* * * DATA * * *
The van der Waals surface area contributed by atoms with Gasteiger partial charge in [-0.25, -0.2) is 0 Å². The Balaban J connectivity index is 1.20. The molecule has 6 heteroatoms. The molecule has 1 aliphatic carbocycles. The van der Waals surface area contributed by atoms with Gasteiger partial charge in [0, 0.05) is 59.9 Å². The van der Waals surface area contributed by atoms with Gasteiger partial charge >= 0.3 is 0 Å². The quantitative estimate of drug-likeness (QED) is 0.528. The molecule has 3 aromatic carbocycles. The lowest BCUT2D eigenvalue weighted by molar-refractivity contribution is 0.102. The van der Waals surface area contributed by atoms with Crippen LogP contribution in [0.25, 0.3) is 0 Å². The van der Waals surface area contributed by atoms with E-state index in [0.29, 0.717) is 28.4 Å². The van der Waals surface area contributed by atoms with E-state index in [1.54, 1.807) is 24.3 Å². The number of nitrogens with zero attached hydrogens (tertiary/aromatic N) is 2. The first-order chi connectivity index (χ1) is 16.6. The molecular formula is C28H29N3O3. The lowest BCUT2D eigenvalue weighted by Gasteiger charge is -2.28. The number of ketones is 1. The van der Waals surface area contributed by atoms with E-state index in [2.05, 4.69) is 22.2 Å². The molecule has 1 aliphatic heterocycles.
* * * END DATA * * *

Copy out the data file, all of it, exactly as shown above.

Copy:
The van der Waals surface area contributed by atoms with Gasteiger partial charge in [-0.25, -0.2) is 0 Å². The Balaban J connectivity index is 1.20. The molecule has 6 heteroatoms. The molecule has 1 aliphatic carbocycles. The van der Waals surface area contributed by atoms with Gasteiger partial charge in [0, 0.05) is 59.9 Å². The van der Waals surface area contributed by atoms with Gasteiger partial charge >= 0.3 is 0 Å². The quantitative estimate of drug-likeness (QED) is 0.528. The molecule has 3 aromatic carbocycles. The lowest BCUT2D eigenvalue weighted by molar-refractivity contribution is 0.102. The van der Waals surface area contributed by atoms with Crippen LogP contribution in [0.25, 0.3) is 0 Å². The van der Waals surface area contributed by atoms with E-state index in [0.29, 0.717) is 28.4 Å². The van der Waals surface area contributed by atoms with E-state index in [1.54, 1.807) is 24.3 Å². The number of nitrogens with zero attached hydrogens (tertiary/aromatic N) is 2. The first-order chi connectivity index (χ1) is 16.6. The molecular formula is C28H29N3O3. The lowest BCUT2D eigenvalue weighted by Gasteiger charge is -2.28. The number of ketones is 1. The van der Waals surface area contributed by atoms with E-state index in [2.05, 4.69) is 22.2 Å². The molecule has 1 aliphatic heterocycles.